“Grey partridges, for me, represent a connection to my late father’s childhood. This fascinating little bird was commonplace on all farms and is now largely missing from most arable farms. He would always speak very fondly of them,” says Tim.

There’s a tendency to view nature-friendly farmers as the hippies of the farming world, though this stereotype is gradually being thrown off as more and more arable farmers become rooted in agroecological principles. But Tim has a close working relationship with Syngenta, initially as an employee and latterly on a contractual basis.

In fact, that was one of CRT’s motivations for bringing him in as its original tenant, says Tim, in the hope he would leverage his links with the crop protection industry. “It’s possible to farm sympathetically and support an abundance of wildlife on a conventional arable farm and still achieve good yields.”

A brilliant illustration of this was when he hosted a visit from the Crop Protection Association, and the visitors were drowned out by skylark song overhead, he smiles.

Starting in pure research and development, Tim then moved into spray application and still assists the Syngenta team to this day. “The most recent nozzles to be developed are those with 90% drift reduction. These carry a massive environmental benefit as they virtually eliminate spray drift while maintaining high level of efficacy. Their impact is most apparent in the control of blackgrass,” explains Tim.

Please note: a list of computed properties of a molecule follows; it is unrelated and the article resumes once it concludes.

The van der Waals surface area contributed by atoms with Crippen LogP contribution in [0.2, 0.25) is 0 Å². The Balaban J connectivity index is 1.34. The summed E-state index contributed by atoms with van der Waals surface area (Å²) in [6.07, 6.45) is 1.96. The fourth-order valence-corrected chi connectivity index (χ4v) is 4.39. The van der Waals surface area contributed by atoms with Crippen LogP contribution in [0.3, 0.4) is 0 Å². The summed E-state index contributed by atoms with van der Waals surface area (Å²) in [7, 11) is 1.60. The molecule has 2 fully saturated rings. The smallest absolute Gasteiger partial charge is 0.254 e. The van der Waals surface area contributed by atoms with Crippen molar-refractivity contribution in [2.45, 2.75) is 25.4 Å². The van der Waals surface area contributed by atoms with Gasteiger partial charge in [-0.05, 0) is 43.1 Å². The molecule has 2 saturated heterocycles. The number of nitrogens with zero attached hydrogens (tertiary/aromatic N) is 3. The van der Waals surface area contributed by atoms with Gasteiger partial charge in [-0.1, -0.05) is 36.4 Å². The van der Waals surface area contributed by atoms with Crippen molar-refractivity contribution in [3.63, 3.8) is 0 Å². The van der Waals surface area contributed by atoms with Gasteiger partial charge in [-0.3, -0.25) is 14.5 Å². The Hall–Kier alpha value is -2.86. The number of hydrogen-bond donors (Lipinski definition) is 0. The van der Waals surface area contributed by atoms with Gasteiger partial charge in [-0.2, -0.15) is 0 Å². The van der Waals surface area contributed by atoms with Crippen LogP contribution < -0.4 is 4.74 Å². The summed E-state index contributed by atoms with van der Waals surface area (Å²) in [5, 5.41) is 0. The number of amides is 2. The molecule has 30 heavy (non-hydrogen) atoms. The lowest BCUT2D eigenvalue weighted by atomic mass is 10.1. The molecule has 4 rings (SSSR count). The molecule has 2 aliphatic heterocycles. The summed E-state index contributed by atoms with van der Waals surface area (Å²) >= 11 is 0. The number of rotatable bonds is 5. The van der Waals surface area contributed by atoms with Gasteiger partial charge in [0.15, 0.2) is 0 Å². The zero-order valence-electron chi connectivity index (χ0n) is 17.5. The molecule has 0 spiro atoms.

Lark Rise Farm has played host to a long-term blackgrass cultivation trial where ploughing, min-till and direct drilling techniques have been compared over the past six years. The results were so impressive for both the yields and environmental benefits of direct drilling that Tim has direct drilled 25% of his acreage for the past three years.

The CRT is welcoming the winds of change, brought on by the UK Government’s Agricultural Transition plan, and the three ELM schemes that have been announced post-Brexit. In particular, the Local Nature Recovery Scheme is a win for charities like the CRT, which has been campaigning for wildlife-friendly farming for almost 30 years, adds Tim

“With the Basic Payment Scheme being phased out completely by 2027, it’s essential the Government moves quickly in providing additional detail so that farmers and landowners can prepare for these important changes.

“With the majority of the CRT’s farms being small-scale and family-run, we’re calling for the Government to ensure that they don’t leave small farms and tenants behind in this agricultural transition,” says Tim.

“We’re also clear that the details of the Local Nature Recovery Scheme, when announced, must be bold and ambitious in its objectives and scope. As was highlighted in the ‘Nature Positive by 2030’ report by the JNCC, the public body which advises the Government on nature conservation, it’s essential that we tackle the crisis of biodiversity loss by restoring and creating habitats in the short term.”

This transition is taking place against the backdrop of a changing climate and the target to reach net zero carbon emissions by 2050. Farmers are already adapting to more unpredictable weather patterns, and if left unchecked, these will continue to have an impact on food, farming and wildlife, he believes.

“I’ve witnessed significant changes in Cambridgeshire weather over the past few years. Winter is stretching longer into spring, and we’re experiencing heavier rain in autumn.

“As farmers, we’re always thinking on our feet, but the weather is becoming increasingly unpredictable and harder to plan for in the longer-term. But we need to think longer-term about what steps we can take to adapt to a changing climate and share knowledge and best practice with each other,” concludes Tim.